WholeFoods Magazine’s annual retailer survey, published each December, reveals tremendous detail about the variety of independent U.S. natural products stores. At my recent survey seminar for the Southeast Natural Products Association SOHO tradeshow in Orlando, attendees asked me to “build” a model using examples from the survey so retailers could see the impact on the final store. So, let’s build a store!
If you’ve had a chance to read last month’s 38th Annual Retailer Survey Overview, with the Retail Insights’ 2016 Universe for Premium Natural and Organic Food, Supplement and Personal Care Sales (WholeFoods Magazine, December, 2015, page 25), you know that the Cincinnati, OH-based Kroger conventional supermarket chain is generating billions of dollars in sales from its natural and organic Simple Truth private label brand, helping drive the nearly 40% overall growth of natural and organic products within the conventional supermarket retail channel.
You’ve probably heard the term “frenemies,” a new word that combines “friends” and “enemies.” In the business world, frenemies are two competitors that cooperate with each other to increase business, but at the expense of sharing customer purchase data and other proprietary business information. The birth of the Internet spawned the term, as smaller companies with something to sell struck deals with large web portals like Google, Facebook and Amazon in order to get access to the millions of eyeballs visiting these massive sites every day.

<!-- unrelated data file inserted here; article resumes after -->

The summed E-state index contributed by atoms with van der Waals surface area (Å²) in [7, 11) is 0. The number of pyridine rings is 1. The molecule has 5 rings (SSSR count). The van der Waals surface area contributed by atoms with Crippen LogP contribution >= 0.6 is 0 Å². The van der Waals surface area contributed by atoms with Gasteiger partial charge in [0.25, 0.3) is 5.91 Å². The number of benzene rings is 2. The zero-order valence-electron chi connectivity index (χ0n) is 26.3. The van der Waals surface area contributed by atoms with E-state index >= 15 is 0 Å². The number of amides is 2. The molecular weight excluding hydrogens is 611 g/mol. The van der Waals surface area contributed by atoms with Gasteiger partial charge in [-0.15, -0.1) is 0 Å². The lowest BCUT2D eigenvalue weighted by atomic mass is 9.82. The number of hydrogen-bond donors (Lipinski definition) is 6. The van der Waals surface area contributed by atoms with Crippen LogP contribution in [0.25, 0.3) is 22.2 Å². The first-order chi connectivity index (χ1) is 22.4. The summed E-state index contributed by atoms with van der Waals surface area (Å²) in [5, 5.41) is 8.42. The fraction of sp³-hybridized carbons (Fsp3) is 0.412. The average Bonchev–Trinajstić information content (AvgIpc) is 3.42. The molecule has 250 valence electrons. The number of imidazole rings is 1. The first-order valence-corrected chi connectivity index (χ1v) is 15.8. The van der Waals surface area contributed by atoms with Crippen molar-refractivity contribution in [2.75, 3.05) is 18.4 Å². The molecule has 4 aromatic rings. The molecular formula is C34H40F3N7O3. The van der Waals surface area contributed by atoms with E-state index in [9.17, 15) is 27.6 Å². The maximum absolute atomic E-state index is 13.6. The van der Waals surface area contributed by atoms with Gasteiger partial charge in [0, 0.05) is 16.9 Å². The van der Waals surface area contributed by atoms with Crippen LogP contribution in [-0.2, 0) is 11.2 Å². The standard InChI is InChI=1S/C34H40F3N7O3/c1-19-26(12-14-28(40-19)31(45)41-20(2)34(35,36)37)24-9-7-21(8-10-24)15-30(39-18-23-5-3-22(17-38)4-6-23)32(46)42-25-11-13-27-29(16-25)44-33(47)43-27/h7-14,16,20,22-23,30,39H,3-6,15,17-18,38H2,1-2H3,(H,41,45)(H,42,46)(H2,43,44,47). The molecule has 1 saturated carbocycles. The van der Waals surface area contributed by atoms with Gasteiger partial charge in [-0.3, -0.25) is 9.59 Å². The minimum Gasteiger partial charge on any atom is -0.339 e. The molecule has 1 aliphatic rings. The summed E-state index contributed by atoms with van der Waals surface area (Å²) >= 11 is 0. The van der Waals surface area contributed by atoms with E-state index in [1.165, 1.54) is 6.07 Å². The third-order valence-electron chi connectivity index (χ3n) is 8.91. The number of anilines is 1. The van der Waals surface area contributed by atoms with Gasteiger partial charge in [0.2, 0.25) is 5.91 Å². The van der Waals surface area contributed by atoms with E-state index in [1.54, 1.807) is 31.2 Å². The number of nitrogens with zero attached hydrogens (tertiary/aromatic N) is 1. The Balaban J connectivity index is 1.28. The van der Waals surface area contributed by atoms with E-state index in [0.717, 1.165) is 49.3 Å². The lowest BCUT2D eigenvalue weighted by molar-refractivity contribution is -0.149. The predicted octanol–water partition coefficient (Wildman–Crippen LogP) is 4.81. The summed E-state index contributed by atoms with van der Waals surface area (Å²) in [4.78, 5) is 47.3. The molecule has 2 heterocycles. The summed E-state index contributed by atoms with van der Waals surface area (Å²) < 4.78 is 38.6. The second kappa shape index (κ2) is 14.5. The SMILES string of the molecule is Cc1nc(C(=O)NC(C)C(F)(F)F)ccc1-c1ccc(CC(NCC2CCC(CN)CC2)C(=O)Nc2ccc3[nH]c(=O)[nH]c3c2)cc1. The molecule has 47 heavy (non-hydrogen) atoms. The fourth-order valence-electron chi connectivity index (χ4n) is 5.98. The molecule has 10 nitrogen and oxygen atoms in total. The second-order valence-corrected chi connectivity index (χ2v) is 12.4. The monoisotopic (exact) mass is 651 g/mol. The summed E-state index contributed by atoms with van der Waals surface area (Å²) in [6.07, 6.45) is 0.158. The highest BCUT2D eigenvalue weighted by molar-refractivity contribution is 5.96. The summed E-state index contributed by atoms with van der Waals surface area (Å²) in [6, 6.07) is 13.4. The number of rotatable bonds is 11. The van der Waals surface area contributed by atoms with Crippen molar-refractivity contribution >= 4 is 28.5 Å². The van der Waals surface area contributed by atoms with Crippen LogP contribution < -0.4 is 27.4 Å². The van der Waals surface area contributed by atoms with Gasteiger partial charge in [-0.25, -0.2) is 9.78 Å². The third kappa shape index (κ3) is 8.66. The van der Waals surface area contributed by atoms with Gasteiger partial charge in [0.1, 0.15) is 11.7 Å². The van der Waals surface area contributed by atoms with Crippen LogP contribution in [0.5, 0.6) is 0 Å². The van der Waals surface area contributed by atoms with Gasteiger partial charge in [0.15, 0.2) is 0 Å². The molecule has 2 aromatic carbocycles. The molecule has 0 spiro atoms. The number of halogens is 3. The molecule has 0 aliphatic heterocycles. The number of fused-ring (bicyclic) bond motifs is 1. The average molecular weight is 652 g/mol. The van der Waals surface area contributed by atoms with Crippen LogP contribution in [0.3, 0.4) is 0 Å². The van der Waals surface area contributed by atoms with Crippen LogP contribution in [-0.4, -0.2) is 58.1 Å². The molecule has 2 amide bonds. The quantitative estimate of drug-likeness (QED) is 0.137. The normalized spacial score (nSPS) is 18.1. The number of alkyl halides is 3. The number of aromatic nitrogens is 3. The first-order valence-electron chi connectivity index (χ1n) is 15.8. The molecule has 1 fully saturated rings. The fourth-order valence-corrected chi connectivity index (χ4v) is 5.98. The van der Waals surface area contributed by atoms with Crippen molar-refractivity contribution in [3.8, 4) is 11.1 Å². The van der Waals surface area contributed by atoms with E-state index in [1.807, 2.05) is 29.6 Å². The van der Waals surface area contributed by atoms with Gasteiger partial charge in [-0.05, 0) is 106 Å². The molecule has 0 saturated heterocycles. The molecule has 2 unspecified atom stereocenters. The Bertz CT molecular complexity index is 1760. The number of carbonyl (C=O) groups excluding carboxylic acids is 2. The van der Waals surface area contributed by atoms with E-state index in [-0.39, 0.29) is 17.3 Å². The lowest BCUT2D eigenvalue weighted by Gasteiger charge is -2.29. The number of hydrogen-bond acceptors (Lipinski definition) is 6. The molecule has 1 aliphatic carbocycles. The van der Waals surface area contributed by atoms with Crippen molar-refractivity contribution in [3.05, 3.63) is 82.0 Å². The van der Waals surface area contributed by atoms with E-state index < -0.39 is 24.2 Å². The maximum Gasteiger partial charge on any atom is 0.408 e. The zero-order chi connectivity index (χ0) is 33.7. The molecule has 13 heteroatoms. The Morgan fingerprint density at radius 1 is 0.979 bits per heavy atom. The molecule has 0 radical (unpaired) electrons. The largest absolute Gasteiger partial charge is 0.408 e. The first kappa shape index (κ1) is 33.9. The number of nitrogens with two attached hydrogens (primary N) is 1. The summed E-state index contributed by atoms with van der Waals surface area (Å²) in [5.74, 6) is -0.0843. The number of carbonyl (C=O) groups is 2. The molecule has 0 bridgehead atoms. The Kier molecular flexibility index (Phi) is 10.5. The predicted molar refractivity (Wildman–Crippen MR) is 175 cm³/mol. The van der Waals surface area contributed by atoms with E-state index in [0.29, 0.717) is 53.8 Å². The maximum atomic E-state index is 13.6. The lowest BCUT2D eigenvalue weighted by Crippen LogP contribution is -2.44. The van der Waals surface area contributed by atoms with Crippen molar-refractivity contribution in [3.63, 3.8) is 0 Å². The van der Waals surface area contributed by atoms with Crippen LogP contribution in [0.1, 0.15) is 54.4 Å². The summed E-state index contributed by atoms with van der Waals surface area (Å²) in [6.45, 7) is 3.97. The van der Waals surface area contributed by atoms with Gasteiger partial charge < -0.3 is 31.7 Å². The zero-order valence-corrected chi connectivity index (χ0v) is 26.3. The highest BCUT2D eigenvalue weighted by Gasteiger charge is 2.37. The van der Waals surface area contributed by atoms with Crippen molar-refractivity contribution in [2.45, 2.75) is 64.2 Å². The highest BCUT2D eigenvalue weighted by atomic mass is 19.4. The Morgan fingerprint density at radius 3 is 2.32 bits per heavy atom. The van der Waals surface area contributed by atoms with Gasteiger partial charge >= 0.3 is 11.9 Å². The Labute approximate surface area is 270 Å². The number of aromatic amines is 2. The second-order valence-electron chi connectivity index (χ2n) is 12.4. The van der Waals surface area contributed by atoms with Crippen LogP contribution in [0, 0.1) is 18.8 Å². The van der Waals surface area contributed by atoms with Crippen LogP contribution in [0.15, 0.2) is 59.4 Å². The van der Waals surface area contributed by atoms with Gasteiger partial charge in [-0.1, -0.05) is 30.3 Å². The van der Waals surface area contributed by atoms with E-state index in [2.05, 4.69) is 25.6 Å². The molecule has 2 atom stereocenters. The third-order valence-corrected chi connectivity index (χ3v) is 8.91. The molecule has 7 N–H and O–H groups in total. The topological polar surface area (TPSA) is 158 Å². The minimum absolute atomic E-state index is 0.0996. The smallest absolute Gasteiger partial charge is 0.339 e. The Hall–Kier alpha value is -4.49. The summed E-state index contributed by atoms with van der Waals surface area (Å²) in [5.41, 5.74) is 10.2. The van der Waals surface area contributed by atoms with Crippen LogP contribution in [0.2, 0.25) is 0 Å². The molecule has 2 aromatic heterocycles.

You spend your days helping others achieve optimal health, but what about your store? As the old adage goes, it is always the cobbler’s children that have no shoes. So, with March in full swing, and your vitamin and supplement sales at their annual peak, now is a good time to plan how you will optimize your slower summer months. Here are a few things you can think about to help get your store in good shape—optimal health, if you will.
What products should you carry? The answer to this question 20 years ago was fairly simple, since natural products weren’t widely available; you just carried them all. But today, with retail competitors in eight separate distribution channels offering some or all of the same products you carry, the answer becomes more complex.
A couple of weeks before my mother passed away, and knowing she soon would, I asked for any advice she would give me. I was 31 at the time. After pausing for a moment, Mom answered, “Try to build something.”